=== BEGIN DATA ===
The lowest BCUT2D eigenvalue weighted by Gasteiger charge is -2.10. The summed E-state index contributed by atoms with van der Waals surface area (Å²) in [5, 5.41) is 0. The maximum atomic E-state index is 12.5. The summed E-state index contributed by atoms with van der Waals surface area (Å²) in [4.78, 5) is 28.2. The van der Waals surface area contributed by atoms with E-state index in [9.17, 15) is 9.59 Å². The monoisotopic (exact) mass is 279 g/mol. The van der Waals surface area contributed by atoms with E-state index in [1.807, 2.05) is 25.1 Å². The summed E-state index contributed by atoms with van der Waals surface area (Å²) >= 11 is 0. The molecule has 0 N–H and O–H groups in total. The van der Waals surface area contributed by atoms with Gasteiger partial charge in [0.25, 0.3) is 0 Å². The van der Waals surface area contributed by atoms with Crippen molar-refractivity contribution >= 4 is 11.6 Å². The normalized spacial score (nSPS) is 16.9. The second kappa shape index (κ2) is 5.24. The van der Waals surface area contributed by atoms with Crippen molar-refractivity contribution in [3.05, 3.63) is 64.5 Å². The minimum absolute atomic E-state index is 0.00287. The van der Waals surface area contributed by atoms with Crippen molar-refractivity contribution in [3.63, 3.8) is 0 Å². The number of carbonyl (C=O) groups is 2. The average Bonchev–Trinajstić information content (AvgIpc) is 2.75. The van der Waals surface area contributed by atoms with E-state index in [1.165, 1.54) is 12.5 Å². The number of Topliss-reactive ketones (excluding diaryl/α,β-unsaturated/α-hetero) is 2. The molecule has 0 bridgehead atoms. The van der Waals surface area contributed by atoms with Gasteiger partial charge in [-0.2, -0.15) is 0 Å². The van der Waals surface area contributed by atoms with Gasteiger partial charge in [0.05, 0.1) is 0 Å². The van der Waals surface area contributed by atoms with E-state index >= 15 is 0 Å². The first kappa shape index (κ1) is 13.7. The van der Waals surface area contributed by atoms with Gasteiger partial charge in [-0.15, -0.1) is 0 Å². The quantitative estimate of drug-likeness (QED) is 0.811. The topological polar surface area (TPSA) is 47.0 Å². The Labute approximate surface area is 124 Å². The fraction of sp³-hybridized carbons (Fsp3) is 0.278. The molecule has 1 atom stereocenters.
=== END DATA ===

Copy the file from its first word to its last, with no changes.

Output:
The lowest BCUT2D eigenvalue weighted by Gasteiger charge is -2.10. The summed E-state index contributed by atoms with van der Waals surface area (Å²) in [5, 5.41) is 0. The maximum atomic E-state index is 12.5. The summed E-state index contributed by atoms with van der Waals surface area (Å²) in [4.78, 5) is 28.2. The van der Waals surface area contributed by atoms with E-state index in [9.17, 15) is 9.59 Å². The monoisotopic (exact) mass is 279 g/mol. The van der Waals surface area contributed by atoms with E-state index in [1.807, 2.05) is 25.1 Å². The summed E-state index contributed by atoms with van der Waals surface area (Å²) >= 11 is 0. The molecule has 0 N–H and O–H groups in total. The van der Waals surface area contributed by atoms with Gasteiger partial charge in [0.25, 0.3) is 0 Å². The van der Waals surface area contributed by atoms with Crippen molar-refractivity contribution >= 4 is 11.6 Å². The normalized spacial score (nSPS) is 16.9. The second kappa shape index (κ2) is 5.24. The van der Waals surface area contributed by atoms with Crippen molar-refractivity contribution in [3.05, 3.63) is 64.5 Å². The minimum absolute atomic E-state index is 0.00287. The van der Waals surface area contributed by atoms with Crippen molar-refractivity contribution in [3.63, 3.8) is 0 Å². The number of carbonyl (C=O) groups is 2. The average Bonchev–Trinajstić information content (AvgIpc) is 2.75. The van der Waals surface area contributed by atoms with E-state index in [1.165, 1.54) is 12.5 Å². The number of Topliss-reactive ketones (excluding diaryl/α,β-unsaturated/α-hetero) is 2. The molecule has 0 bridgehead atoms. The van der Waals surface area contributed by atoms with Gasteiger partial charge in [-0.2, -0.15) is 0 Å². The van der Waals surface area contributed by atoms with Gasteiger partial charge in [0.05, 0.1) is 0 Å². The van der Waals surface area contributed by atoms with E-state index >= 15 is 0 Å². The first kappa shape index (κ1) is 13.7. The van der Waals surface area contributed by atoms with Gasteiger partial charge in [-0.15, -0.1) is 0 Å². The quantitative estimate of drug-likeness (QED) is 0.811. The topological polar surface area (TPSA) is 47.0 Å². The Labute approximate surface area is 124 Å². The fraction of sp³-hybridized carbons (Fsp3) is 0.278. The molecule has 1 atom stereocenters.